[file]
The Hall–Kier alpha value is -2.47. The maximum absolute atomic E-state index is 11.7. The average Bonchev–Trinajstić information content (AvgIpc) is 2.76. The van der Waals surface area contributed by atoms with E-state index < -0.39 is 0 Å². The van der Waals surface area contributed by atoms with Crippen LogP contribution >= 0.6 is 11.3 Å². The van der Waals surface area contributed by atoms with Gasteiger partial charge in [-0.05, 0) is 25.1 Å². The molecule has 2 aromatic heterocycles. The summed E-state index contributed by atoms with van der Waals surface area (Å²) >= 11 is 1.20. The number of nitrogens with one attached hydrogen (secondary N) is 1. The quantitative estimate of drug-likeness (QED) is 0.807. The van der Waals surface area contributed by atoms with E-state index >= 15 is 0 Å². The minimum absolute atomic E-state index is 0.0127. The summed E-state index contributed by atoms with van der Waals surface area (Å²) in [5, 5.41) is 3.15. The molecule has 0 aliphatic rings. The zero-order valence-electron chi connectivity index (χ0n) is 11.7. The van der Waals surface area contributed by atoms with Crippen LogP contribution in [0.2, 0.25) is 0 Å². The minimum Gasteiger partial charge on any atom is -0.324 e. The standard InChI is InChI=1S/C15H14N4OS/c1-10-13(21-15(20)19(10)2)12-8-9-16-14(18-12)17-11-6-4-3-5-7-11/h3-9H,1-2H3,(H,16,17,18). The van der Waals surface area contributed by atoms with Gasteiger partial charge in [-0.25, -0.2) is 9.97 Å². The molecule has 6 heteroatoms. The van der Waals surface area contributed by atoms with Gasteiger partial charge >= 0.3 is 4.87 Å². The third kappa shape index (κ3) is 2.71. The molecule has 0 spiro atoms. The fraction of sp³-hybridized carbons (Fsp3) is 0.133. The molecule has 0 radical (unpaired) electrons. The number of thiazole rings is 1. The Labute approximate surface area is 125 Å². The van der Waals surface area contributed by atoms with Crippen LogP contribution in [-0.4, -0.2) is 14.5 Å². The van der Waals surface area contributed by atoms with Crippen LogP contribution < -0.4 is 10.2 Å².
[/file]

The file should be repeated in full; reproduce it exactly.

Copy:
The Hall–Kier alpha value is -2.47. The maximum absolute atomic E-state index is 11.7. The average Bonchev–Trinajstić information content (AvgIpc) is 2.76. The van der Waals surface area contributed by atoms with E-state index < -0.39 is 0 Å². The van der Waals surface area contributed by atoms with Crippen LogP contribution >= 0.6 is 11.3 Å². The van der Waals surface area contributed by atoms with Gasteiger partial charge in [-0.05, 0) is 25.1 Å². The molecule has 2 aromatic heterocycles. The summed E-state index contributed by atoms with van der Waals surface area (Å²) >= 11 is 1.20. The number of nitrogens with one attached hydrogen (secondary N) is 1. The quantitative estimate of drug-likeness (QED) is 0.807. The van der Waals surface area contributed by atoms with E-state index >= 15 is 0 Å². The minimum absolute atomic E-state index is 0.0127. The summed E-state index contributed by atoms with van der Waals surface area (Å²) in [5, 5.41) is 3.15. The molecule has 0 aliphatic rings. The zero-order valence-electron chi connectivity index (χ0n) is 11.7. The van der Waals surface area contributed by atoms with Crippen LogP contribution in [0.2, 0.25) is 0 Å². The minimum Gasteiger partial charge on any atom is -0.324 e. The standard InChI is InChI=1S/C15H14N4OS/c1-10-13(21-15(20)19(10)2)12-8-9-16-14(18-12)17-11-6-4-3-5-7-11/h3-9H,1-2H3,(H,16,17,18). The van der Waals surface area contributed by atoms with Gasteiger partial charge in [-0.25, -0.2) is 9.97 Å². The molecule has 6 heteroatoms. The van der Waals surface area contributed by atoms with Gasteiger partial charge >= 0.3 is 4.87 Å². The third kappa shape index (κ3) is 2.71. The molecule has 0 spiro atoms. The fraction of sp³-hybridized carbons (Fsp3) is 0.133. The molecule has 0 radical (unpaired) electrons. The number of thiazole rings is 1. The Labute approximate surface area is 125 Å². The van der Waals surface area contributed by atoms with Crippen LogP contribution in [-0.4, -0.2) is 14.5 Å². The van der Waals surface area contributed by atoms with Crippen LogP contribution < -0.4 is 10.2 Å².